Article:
“Cinema is truth 24 times a second, and every cut is a lie,” wrote the director Jean-Luc Godard. Hollywood’s record with movies “based on real events” makes clear what he meant, and Deepwater Horizon, the new film telling the story of BP’s disaster in the Gulf of Mexico in 2010, is no exception.
The film does a terrific job of recreating the look and feel of the offshore oil industry, and of showing the challenges of working in isolated and hostile conditions. Yet it also fumbles some key details. It tells only a partial version of the story, setting up a simplistic opposition between the heroes of Transocean, which owned and operated the Deepwater Horizon rig, and the villains of BP.
In reality, employees of both companies were at fault. Mistakes were made by some of the 11 men who were killed when BP’s Macondo well blew out and caused the rig to explode in flames. Hollywood is always uncomfortable with shades of grey, and they are sprayed over with primary colours here.
The screenplay sticks pretty closely to its source, a New York Times article on the rig’s final hours. Some of the events that seem most like dramatic inventions, such as a courageous dash across the burning rig to try to start a generator, are documented facts. But each time the film deviates from the record, it is to show Transocean in a better light and BP in a worse one.
Mark Wahlberg, who stars and co-produced, plays Mike Williams, an electronics technician with Transocean who is given a fictitious act of heroism, saving the life of his colleague Andrea Fleytas.
Jimmy Harrell, one of Transocean’s two senior employees on the rig, played by Kurt Russell, is similarly a sympathetic figure, depicted as well-liked by his crew. That is authentic, but the script glosses over official criticism of the rig’s command structure.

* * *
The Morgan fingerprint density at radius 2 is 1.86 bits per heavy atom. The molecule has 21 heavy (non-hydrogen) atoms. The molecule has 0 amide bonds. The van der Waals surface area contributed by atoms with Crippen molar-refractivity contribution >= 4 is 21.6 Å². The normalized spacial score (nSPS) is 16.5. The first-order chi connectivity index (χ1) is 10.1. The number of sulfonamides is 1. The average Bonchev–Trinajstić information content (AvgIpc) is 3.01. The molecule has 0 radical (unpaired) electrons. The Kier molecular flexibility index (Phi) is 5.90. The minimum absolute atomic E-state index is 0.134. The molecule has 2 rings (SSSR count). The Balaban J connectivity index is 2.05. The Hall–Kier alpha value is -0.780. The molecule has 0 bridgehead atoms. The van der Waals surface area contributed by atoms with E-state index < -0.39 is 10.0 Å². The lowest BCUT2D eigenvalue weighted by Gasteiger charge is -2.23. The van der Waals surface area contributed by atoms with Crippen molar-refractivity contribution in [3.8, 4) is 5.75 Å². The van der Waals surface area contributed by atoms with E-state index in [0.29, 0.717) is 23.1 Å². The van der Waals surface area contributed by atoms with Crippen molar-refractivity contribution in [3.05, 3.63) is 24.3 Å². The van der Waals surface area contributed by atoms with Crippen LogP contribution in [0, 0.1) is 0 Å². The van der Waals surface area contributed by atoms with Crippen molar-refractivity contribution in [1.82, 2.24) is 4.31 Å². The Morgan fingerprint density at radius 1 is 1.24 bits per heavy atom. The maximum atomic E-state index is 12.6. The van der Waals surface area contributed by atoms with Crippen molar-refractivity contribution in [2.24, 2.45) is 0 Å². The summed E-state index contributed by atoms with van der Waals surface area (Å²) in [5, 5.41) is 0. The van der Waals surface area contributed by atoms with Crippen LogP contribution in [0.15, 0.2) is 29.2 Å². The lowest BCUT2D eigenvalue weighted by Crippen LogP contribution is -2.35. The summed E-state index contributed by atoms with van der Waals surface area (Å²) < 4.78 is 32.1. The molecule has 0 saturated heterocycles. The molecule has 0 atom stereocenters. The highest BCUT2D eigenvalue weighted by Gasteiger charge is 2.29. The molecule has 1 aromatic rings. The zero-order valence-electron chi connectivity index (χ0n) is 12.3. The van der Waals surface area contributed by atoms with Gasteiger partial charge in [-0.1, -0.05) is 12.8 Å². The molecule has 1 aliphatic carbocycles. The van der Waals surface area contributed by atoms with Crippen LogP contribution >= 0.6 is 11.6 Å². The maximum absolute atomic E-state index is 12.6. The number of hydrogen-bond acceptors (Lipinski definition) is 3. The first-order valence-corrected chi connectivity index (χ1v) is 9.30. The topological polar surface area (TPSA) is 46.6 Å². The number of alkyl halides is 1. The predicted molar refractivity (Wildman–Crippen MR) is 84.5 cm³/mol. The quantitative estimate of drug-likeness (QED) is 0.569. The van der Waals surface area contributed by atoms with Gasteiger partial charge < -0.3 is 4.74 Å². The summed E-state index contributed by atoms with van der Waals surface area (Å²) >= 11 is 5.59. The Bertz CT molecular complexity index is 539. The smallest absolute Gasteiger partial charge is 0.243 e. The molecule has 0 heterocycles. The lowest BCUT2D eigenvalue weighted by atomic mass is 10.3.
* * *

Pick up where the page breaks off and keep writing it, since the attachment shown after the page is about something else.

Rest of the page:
As the fire rages, peppered with fragments of glass, we see Mr Harrell fighting his way up to the rig’s bridge to activate the emergency disconnect system and shut off the well. What is barely shown is the “command confusion at a critical point in the emergency”, possibly delaying the disconnection, which was highlighted by the US Coast Guard’s report on the accident.
Other criticisms of Transocean levelled by the Coast Guard are also skated over or ignored.
BP, meanwhile, is represented principally by the reliably sinister John Malkovich as Donald Vidrine, one of the “well site leaders” supervising the drilling.
A key scene depicting the “negative pressure test” — a way of telling whether the well had been properly sealed with cement — is characteristic of the film’s determination to believe the worst of BP. Mr Vidrine is shown citing a spurious phenomenon called the “bladder effect” to explain why the test is good, even though some of the pressure readings are worrying.
That scene is an invention: none of the inquiries into the disaster was able to identify who had put forward the idea. One BP employee said it came from a Transocean supervisor who was killed in the subsequent explosion.
To find out what really happened, as best we know it, you have to read the reports from the Presidential Commission or the US Coast Guard’s Marine Board of Investigation, or the findings of fact from Judge Carl Barbier in the main court case over the disaster.
What audiences can take away from the film, though, is a vivid sense of the extraordinary engineering feat that is deepwater drilling, and renewed respect for the men and women who contend with its difficulties and dangers every day. In that respect, at least, Deepwater Horizon has to be judged a success.